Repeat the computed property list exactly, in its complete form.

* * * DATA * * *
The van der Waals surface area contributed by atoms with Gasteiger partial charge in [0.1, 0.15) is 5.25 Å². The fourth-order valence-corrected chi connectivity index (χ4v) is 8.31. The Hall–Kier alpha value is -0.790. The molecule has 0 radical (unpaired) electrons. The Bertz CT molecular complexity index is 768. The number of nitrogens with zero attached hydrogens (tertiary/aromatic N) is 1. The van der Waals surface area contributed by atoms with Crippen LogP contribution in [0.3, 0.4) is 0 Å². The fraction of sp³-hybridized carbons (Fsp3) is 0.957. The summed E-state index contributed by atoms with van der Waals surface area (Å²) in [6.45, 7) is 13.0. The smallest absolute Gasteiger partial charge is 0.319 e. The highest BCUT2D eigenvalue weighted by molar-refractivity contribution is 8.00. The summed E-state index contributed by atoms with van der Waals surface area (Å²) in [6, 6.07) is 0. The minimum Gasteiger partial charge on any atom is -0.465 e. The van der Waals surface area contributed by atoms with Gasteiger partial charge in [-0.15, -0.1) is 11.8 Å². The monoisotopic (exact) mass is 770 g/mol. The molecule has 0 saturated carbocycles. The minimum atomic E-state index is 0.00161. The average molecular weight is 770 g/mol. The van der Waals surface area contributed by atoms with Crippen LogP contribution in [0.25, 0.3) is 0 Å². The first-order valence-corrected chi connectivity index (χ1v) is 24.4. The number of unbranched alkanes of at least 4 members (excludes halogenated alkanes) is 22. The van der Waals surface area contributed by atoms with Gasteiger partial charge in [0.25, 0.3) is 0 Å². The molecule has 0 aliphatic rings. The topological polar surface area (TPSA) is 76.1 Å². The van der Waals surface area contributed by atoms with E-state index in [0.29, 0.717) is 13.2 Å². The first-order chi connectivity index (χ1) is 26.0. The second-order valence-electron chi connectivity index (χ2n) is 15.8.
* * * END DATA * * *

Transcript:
The van der Waals surface area contributed by atoms with Gasteiger partial charge in [0.1, 0.15) is 5.25 Å². The fourth-order valence-corrected chi connectivity index (χ4v) is 8.31. The Hall–Kier alpha value is -0.790. The molecule has 0 radical (unpaired) electrons. The Bertz CT molecular complexity index is 768. The number of nitrogens with zero attached hydrogens (tertiary/aromatic N) is 1. The van der Waals surface area contributed by atoms with Crippen LogP contribution in [0.3, 0.4) is 0 Å². The fraction of sp³-hybridized carbons (Fsp3) is 0.957. The summed E-state index contributed by atoms with van der Waals surface area (Å²) in [6.45, 7) is 13.0. The smallest absolute Gasteiger partial charge is 0.319 e. The highest BCUT2D eigenvalue weighted by molar-refractivity contribution is 8.00. The summed E-state index contributed by atoms with van der Waals surface area (Å²) in [6, 6.07) is 0. The minimum Gasteiger partial charge on any atom is -0.465 e. The van der Waals surface area contributed by atoms with Gasteiger partial charge in [-0.15, -0.1) is 11.8 Å². The monoisotopic (exact) mass is 770 g/mol. The molecule has 0 saturated carbocycles. The minimum atomic E-state index is 0.00161. The average molecular weight is 770 g/mol. The van der Waals surface area contributed by atoms with Crippen LogP contribution in [0.25, 0.3) is 0 Å². The first-order valence-corrected chi connectivity index (χ1v) is 24.4. The number of unbranched alkanes of at least 4 members (excludes halogenated alkanes) is 22. The van der Waals surface area contributed by atoms with Gasteiger partial charge in [0.25, 0.3) is 0 Å². The molecule has 0 aliphatic rings. The topological polar surface area (TPSA) is 76.1 Å². The van der Waals surface area contributed by atoms with E-state index in [0.29, 0.717) is 13.2 Å². The first-order chi connectivity index (χ1) is 26.0. The second-order valence-electron chi connectivity index (χ2n) is 15.8.